One-card flush draws are simultaneously slightly appealing and potentially troublesome, particularly for inexperienced players. The problem is that we so often find ourselves with a starting hand such as K♦ Q♠ and, on seeing the Flop bring A♦ 8♦ 3♦, are not sure how to continue. It’s simply not a chance that we want to forego. The same goes when we have, say, A♦ T♥ on a J♥ 8♥ 5♦ 2♥ board. With three flush cards showing and one in our hand the incentive to continue is difficult to ignore. On the other hand, as opposed to the scenario in which the board features two flush cards and we have another two, in this case there are already made flushes possible which, of course, is an immediate red flag.
Not surprisingly, this is a situation that prompts many players to commit to unjustified, incorrect draws. Here’s an example: We’re on the Button with A♦ Q♠ and put in a pre-flop raise. We get calls from both Blinds and the Flop throws up K♦ 6♦ 2♦. It’s checked to us, we oblige with the planned Continuation Bet, the Small Blind wakes up with a check-raise and the Big Blind folds. And suddenly we’re in a tight spot! The most natural response for most players might well be to call for a few more chips because, after all, we’re sitting on the nut flush draw and with it the chance of picking up a juicy pot.
That may well prove to be the right move or a mistake, but we shouldn’t be making such an important decision without taking into account two key factors, namely pot odds and implied odds. If these and other considerations are not already part of your automatic thought processes, then perhaps you should start investigating and incorporating them. Starting with pot odds, a common mistake is the following line of thinking: using the so-called 4/2 rule we have roughly 36% equity (9 outs x 4), so as long as this is higher than the equity required due to the pot odds – let’s say that in this case it’s 25% – then we’re fine. However, this is a flawed analysis because it’s based on seeing the next two cards for free, and doesn’t differentiate in terms of whether we’ll face another (maybe untenable) bet on the Turn. The only way to approach this situation is to remember that this isn’t the final betting round. This means that if we were to face another bet on the Turn we’re in fact getting to see just one card, so instead of multiplying our outs by 4, the correct calculation would be 9 x 2. Given that this comes to only around 18% equity, calling this check-raise now looks totally unjustified.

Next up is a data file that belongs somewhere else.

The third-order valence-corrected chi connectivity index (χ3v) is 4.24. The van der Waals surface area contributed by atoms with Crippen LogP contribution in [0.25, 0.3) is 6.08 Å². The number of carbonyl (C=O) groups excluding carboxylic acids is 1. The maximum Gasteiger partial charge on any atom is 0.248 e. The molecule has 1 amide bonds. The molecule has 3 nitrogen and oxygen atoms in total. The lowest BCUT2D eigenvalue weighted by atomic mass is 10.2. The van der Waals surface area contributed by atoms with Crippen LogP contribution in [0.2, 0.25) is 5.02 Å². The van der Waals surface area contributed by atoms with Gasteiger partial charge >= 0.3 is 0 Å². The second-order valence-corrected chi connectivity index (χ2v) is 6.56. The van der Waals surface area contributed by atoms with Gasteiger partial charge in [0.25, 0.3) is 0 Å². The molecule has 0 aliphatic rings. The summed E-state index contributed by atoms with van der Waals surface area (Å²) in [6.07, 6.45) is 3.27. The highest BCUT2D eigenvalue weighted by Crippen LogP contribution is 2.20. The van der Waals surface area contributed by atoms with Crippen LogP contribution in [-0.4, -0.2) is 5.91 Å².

What about implied odds? Well… even with a superior flush draw where the Flop has two of the relevant suit and we have the other two when the flush does hit it can be difficult to be paid off. Yet here there are already possible flushes on the board, and our opponent doesn’t have the magic Ace (or even the King), so should a fourth diamond appear the alarm bells will be ringing very loud indeed. If they have a flush of their own they’re very unlikely to dare commit too much, while a set is going to look less and less desirable with four flush cards showing. Therefore, however potentially promising this one-card flush might look, there’s more to suggest we save our chips than invest more. Having said that, if we think that our opponent is bluffing the Flop, and might well continue should a fourth diamond arrive, then in terms of implied odds there is a case for going along for the ride. The same goes for those players who can’t let go of a hand.
The above is a typical scenario from which we can conclude that, normally, calling would not be the best play. Of course, there are numerous considerations to take into account, and as well as folding, there’s also the option of 3-betting, too. As usual, it’s not an exact science but, generally, one-card flushes can be more trouble than they’re worth.
Good luck at the tables!